There are few places that celebrate living composers and their works more than the Ojai Festival. And among those favored by this haven for contemporary classical music is Kaija Saariaho.
She first gained notice in the early 1980’s as part of the “Ears Open Society,” the Finnish collective of Sibelius Academy alumni which included Esa-Pekka Salonen and Magnus Lindberg. She’s since become one of the world’s most sought-after composers, though her ties to Salonen and her repeated collaborations with eclectic theatre director Peter Sellars, both of whom have adopted Los Angeles as their home, have given her music extra doses of exposure in Southern California. Timothy Mangan once said that she “writes music that elevates tone color and instrumental timbre to the top of the heap – above melody, rhythm and harmony – and she is a master at it.” Mark Swed echoes that assessment: “Her harmonies are not, these days, especially complex, but when combined with her ear for exquisite instrumental color, they create a world to which a listener is magnetically drawn. ”
So with Mr. Sellars serving as the Music Director of this year’s Ojai Festival, it comes as no surprise that Ms. Saariaho’s music will feature prominently throughout the weekend, most notably with tonight’s US premiere of the chamber orchestra version of her opera, La Passion de Simone.
What is a bit of shock, however, is that despite so much of her music being performed at past festivals, this year will mark the first time she will actually be at Ojai in person.
I had the good fortune to speak with Ms. Saariaho via Skype from her studio in Paris, her home since graduating from the Sibelius Academy. She was gracious and thoughtful, sometimes pausing before answering questions but never seeming measured or reluctant to say exactly what she thought. Here’s how it went:
CK Dexter Haven: Thank you for taking the time to speak with me today.
Kaija Saariaho: It’s a cold and wet evening, and so I’m very happy to speak with you.
CKDH: Your music has been played at Ojai for a long time, but this year is the first time you’ll actually attend the festival in person. Why now, and why did you choose not to visit sooner?
KS: Well, this time of the year there are usually many things going on. Often this is also part of my composition period, so I try not travel, especially not so far as California. Of course, Ojai is a place with many beautiful artists, so I would have liked to.
This time [I was able to] because my friend Peter is the Music Director and is playing a lot of my music, including a new staging of my opera, La Passion de Simone, which I haven’t seen in person, and I just recently had an opera premiere so I haven’t yet begun composing big new work.
So there are lots of good reasons and this is a good moment.
CKDH: We’re very lucky it worked out! What have you heard about Ojai from Peter or Esa-Pekka or others with whom you’ve collaborated? And do you remember when you first heard about it?
KS: I’ve heard about Ojai for a really long time, and I know it has some great traditions. They tell me it’s a special place with a special atmosphere. So I’m very curious and I’m very happy to finally be able to be there this summer.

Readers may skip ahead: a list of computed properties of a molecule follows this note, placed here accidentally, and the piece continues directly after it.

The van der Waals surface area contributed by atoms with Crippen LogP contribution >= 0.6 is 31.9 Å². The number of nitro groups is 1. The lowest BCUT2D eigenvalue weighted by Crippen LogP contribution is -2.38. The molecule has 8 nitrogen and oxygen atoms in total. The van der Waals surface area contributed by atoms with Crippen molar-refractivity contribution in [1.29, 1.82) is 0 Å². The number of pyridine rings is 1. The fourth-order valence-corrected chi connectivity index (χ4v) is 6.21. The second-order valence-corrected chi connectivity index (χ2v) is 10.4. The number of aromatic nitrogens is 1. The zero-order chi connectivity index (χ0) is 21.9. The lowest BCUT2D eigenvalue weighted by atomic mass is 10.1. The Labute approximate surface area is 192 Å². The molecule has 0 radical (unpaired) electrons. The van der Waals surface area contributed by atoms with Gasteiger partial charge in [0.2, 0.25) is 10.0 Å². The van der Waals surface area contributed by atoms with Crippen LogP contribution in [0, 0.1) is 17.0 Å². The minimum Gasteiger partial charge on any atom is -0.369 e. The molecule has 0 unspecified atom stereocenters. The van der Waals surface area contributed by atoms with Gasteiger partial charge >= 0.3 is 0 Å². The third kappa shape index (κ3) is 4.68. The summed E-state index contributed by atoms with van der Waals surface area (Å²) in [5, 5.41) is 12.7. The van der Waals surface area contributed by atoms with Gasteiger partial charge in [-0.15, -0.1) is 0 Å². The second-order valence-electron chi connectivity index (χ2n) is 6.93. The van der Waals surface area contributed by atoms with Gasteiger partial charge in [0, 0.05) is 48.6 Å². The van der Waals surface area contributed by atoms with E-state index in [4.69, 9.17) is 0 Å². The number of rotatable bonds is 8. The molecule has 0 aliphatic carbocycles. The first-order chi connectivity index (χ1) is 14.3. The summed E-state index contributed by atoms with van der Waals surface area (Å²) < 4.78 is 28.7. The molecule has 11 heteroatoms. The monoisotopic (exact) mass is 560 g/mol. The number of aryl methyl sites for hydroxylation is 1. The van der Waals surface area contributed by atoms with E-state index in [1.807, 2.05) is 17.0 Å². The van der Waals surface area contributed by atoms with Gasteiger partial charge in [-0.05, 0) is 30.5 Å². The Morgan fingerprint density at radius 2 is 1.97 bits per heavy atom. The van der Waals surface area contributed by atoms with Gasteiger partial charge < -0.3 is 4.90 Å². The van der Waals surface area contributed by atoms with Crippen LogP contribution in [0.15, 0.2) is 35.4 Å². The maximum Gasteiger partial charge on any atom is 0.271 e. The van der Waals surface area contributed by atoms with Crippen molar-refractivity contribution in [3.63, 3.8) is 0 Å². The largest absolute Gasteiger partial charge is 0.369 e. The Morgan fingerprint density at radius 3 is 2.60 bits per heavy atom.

CKDH: How and when did Peter approach you to join him at the festival – not just to have your music performed but to actually come to Southern California?
KS: Oh, it’s been planned for a long time. It seems kind of evident this time. [She smiles]. I’m not sure he even really invited me because it seemed like it was clear for both of us that I should be there this summer.
CKDH: Of course, it took a while for the original version of La Passion de Simone to make its way to Southern California. [Its November 2006 world premiere was in Vienna. Its US premiere was intended for the opening of the Los Angeles Philharmonic’s 2007-08 season at Walt Disney Concert Hall, but was postponed for various reasons until August 2008 at Lincoln Center. The LA Phil was finally able to offer the work’s West Coast premiere in January 2009 at WDCH.]
We will, however, have the privilege of seeing and hearing the US Premiere of the new chamber orchestra version on the opening night at this year’s Ojai Festival. [the world premiere was performed in 2013 by “La Chambre aux échos,” a French music theatre company.] Can you please share your approach for this new version? Is it a straight re-orchestration or more of a re-imagining?
KS: This was something really special. I’ve done reductions of my works before; I’ve had ideas and just followed them. This time, this young group had come to the piece; they were at the world premiere in Vienna, saw Peter’s production, and ever since have loved it. They wanted to perform it, but they didn’t have the possibility of performing it.
Their conductor studied the score and made a proposition for me: the big choir, how it could be written for four voices; how we could take away the electronics and have a live actor there. They had really studied the work. They said, “Look, we have this project. We would love to do it, but nobody else could do the orchestration than you.”
So I went to it, and I said, “Yes, maybe. Maybe.” I went back to the piece and it became very clear to me how I could reduce it. Then I became really interested in the project because I realized how intimate and deep the piece is for me personally, and I told myself, “Maybe it works even better with more intimate, direct forces rather than a massive choir and a massive orchestra.”
And I think it does. I think it does.
CKDH: In addition to La Passion de Simone, there was also originally supposed to be a performance of Only the Sound Remains, one of your newer works. Unfortunately, there was a difficult decision made by Tom Morris [the festival’s Artistic Director] to change that plan and it’s no longer on the program, primarily because of technical difficulties in adapting it to the outdoor environment of Libby Bowl.
KS: The decision had to be made when Tom came to the premiere. I had seen the plans, but since I’d never been to Ojai, I was very worried about it. Peter didn’t really know the piece until the rehearsals in Amsterdam. He didn’t realize how fragile it is. We talked about how it’s only seven musicians, so it’s not like it an enormous sized force. But he didn’t know the kantele, a fragile instrument that needs to be tuned all the time.
So when we started to imagine the situation in Ojai – early in the morning to late in the evening where the temperature and the humidity outdoors would change dramatically – we didn’t know how it would be possible. Everybody was so sad, but really, Tom said it finally: “How could we possibly do it?”
I saw pictures and it would have been absolutely lovely, but I don’t know how we could’ve done it in that venue.
CKDH: Are there any plans or even preliminary discussions to perform it in Southern California at some point in the future.